MMR: now for the triple jump

Private Eye 23 March—5 April 2001 (issue 1024)

THE Scottish parliament looks set to rattle the cages of complacent health ministers and officials this week with a report recommending that parents should not be forced to give children the controversial triple MMR vaccine and should be allowed instead to opt for single vaccines.

This will be the first big dent in the official hard line that MMR is the safest way to protect children and single doses are not an option. If Scottish parents are allowed to choose single vaccines, it will be impossible to stop the practice elsewhere in the UK.

Meanwhile, three new pieces of research looking at vaccines and autism or both are likely to force even more parents away from the measles, mumps and rubella jab.

The first, by researchers at the Royal Free Hospital in London, has found that some children with regressive autism suffer a unique leaky gut syndrome, not found in non-autistic children or children with known forms of gut and bowel disorder.

The suggestion arising from the study of 68 children over a two-year period is that an immune process is damaging the gut and that further investigation should focus on researching immune reactions in the gut, rather then concentrating - as most autism research currently is — on genetics.

Elsewhere, in the Journal of Paediatrics, other work suggests that such leaky guts allow partially digested food to enter the bloodstream and toxic material to cross the blood-brain barrier - which is akin to giving the brain a huge shot of morphine. Yet, more work in the US, Japan and the UK which has found a rogue measles virus in the blood or guts of many of the children with both autism and the rare gut disorder suggests there may be a link with vaccination.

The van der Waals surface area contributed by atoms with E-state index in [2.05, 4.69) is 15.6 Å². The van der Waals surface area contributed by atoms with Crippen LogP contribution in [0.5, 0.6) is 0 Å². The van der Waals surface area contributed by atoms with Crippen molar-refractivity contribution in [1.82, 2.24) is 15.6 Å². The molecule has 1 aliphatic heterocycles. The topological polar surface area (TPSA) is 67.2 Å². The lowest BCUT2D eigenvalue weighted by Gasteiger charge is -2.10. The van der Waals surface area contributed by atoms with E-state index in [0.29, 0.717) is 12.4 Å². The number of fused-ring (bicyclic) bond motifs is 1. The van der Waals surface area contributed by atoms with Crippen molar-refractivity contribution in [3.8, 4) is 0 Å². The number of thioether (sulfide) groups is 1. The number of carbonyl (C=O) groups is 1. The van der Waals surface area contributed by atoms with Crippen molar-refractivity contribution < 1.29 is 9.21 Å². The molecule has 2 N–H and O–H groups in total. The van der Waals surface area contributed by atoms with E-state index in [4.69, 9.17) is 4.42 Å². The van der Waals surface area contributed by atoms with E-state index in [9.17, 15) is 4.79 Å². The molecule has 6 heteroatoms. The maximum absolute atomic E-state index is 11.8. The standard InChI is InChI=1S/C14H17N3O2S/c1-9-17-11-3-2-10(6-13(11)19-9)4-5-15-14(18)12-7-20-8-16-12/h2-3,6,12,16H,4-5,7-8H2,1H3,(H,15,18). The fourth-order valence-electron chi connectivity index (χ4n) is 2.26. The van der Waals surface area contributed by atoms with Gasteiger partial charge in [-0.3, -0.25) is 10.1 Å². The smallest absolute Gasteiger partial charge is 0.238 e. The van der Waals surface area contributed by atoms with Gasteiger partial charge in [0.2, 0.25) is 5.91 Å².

The second new study, by two researchers at the University of Minnesota, did explore immune reactions in children with regressive autism. Although only a small study of 35 autistic children were compared with 27 "normal" children, they found the autistic children’s immune systems acted abnormally when subjected to outside triggers like vaccines, virus and food. In other words, in a number of vulnerable children a vaccine could send their immune system into overdrive. "These results may partly explain apparent association between the onset of regression/autistic behaviour and immunisation in these children," say the researchers.

There are still no signs, however, that health officials in Britain are changing their minds. Only last month the committee on the safety of medicines reiterated support for MMR, and in an attempt to influence the wavering Scottish parliamentarians, six Scottish medical institutions issued a press release reporting that the "overwhelming weight of scientific evidence on MMR, including the world’s largest study of the vaccine, reaffirms its safety".

As the Eye detailed in January, the world’s biggest study (carried out in Finland) does no such thing. And nor do several other studies cited by the committee.

Perhaps health officials should listen to the American Institute of Medicine. Research carried out for it by George Washington University looked at 60 scientific papers covering MMR, measles vaccine, autism or bowel disease to see if they supported the concerns first raised here by Andrew Wakefield at the Royal Free in 1998 of a possible link between MMR and rare regressive autism and gut disease (see Eyes passim).

The American researchers looked at papers cited by the UK health officials and ministers to rubbish Dr Wakefield — and decided that they do not help the debate one way or another.

They conclude: "Furthermore, the studies commonly cited in response to Wakefield typically address either other vaccines or other outcomes or both, so even if well done would not really refute the Wakefield hypothesis. Thus... the evidence is inadequate to accept or reject a causal relationship between MMR and autism." So far.